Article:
For a superb charcoal experience, you’ll want to use Binchotan, which is a dense white Japanese charcoal. This sort of charcoal burns with a consistent, even flame, and the alkalised ashes are known to neutralise protein acids and other unwanted acidic byproducts during cooking. Foods also get quickly sealed due to the high infrared radiation produced by Binchotan charcoal. The flavour you get to experience with a real Japanese Binchotan is unsurpassed.
If Binchotan is not available, you can substitute lump charcoal or briquettes, which are also referred to as hot beads. Just keep in mind that synthetic materials, such as fire starters, might contaminate your skewers with flavorless and, in some circumstances, hazardous compounds.
Igniting Your Hibachi Grill
You must first heat your coals using one of two methods before lighting your hibachi barbecue. I advise you to use a chimney starter, as do the majority of chefs. A simple metal cylinder with an open end that is filled with paper and lit at the bottom serves as a chimney starter. Over the paper chamber, the coals are piled and heated for 20 minutes, or until flames begin to develop.
To achieve even heat distribution, arrange the coals in the grill in a single layer once they are heated. A hibachi grill typically has a center temperature of 200 degrees Celsius. Use a fan or hair dryer to aerate the embers if you need more heat.
What to Cook in a Hibachi
Meats and vegetables on wooden skewers are typical foods that can be prepared in a hibachi. Although skewers are the most common type of food prepared on a hibachi grill, it is not necessary. There are various options, and using a hibachi grill to cook a range of items is similar to using a standard barbecue. If you plan to utilize skewers, use softer, simpler-to-thread meats or vegetables, such as mushrooms, zucchini, onions, and thin slices of beef.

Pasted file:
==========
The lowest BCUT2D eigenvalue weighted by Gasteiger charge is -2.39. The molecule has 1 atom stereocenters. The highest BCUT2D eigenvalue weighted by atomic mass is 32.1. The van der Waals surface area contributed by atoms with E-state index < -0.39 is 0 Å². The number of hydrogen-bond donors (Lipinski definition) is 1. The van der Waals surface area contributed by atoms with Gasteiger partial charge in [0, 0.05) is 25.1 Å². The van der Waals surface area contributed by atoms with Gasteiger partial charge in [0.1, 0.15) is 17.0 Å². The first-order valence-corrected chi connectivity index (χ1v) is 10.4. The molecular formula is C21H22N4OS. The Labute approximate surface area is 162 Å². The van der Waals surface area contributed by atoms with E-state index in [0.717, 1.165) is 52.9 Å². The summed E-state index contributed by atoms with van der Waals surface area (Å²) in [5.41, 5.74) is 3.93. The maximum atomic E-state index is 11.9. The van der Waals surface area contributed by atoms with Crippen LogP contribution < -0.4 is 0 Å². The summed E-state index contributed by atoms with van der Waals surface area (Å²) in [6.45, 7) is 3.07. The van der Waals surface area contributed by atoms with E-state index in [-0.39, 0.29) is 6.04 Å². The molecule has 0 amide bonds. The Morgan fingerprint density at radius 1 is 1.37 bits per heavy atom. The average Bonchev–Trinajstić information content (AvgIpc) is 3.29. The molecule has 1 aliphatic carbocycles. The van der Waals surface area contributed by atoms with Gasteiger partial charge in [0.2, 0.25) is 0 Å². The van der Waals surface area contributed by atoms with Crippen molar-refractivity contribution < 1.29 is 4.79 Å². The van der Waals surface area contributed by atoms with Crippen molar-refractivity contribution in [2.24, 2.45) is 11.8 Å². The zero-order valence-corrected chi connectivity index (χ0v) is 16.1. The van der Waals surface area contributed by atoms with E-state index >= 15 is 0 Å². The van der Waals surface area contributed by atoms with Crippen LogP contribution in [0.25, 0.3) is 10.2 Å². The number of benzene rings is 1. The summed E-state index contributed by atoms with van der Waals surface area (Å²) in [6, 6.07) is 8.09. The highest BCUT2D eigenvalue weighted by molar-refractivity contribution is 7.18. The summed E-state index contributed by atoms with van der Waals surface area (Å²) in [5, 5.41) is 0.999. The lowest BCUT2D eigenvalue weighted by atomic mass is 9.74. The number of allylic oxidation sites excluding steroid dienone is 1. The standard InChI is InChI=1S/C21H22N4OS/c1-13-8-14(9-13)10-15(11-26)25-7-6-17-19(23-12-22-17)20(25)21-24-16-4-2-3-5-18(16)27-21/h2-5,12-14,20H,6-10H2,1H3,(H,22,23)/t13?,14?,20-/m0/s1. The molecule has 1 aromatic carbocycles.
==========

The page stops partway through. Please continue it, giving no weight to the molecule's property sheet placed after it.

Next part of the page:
Spend some time marinating your meal in sauces like chili paste, soy sauce, sesame oil, and others to get the best flavors. The finished product will be more tasty the longer the flavors are allowed to permeate. To avoid them catching fire on the grill, let your prepared skewers soak in water for 10 minutes.
Hibachi grills don’t make a great choice for folks who want to smoke a rack of ribs or grill big chunks of tenderloin because they use direct heat to cook food. In fact, it’s best to steer clear of any meat with a particularly thick cut while using a hibachi grill. Smaller amounts of food cooked over direct heat are advised because this grill is not covered. Small portions and thin slices are ideal for that rich bed of charcoal’s deep, developed umami flavour.
While exceeding the size of your dish would almost certainly result in an undercooked dinner, overcooking could result in burnt food for your guests. To get the appropriate caramelization and to continuously wow your guests, keep it modest.
Looking After Your Grill
It will be time to clean and store your barbecue when you have finished grilling. Pick up each of the coals with a pair of long tongs, submerge them in water, and then spread them out on a tray to properly dry before using them for your subsequent BBQ. Keep in mind to exercise additional caution when handling the hot coals!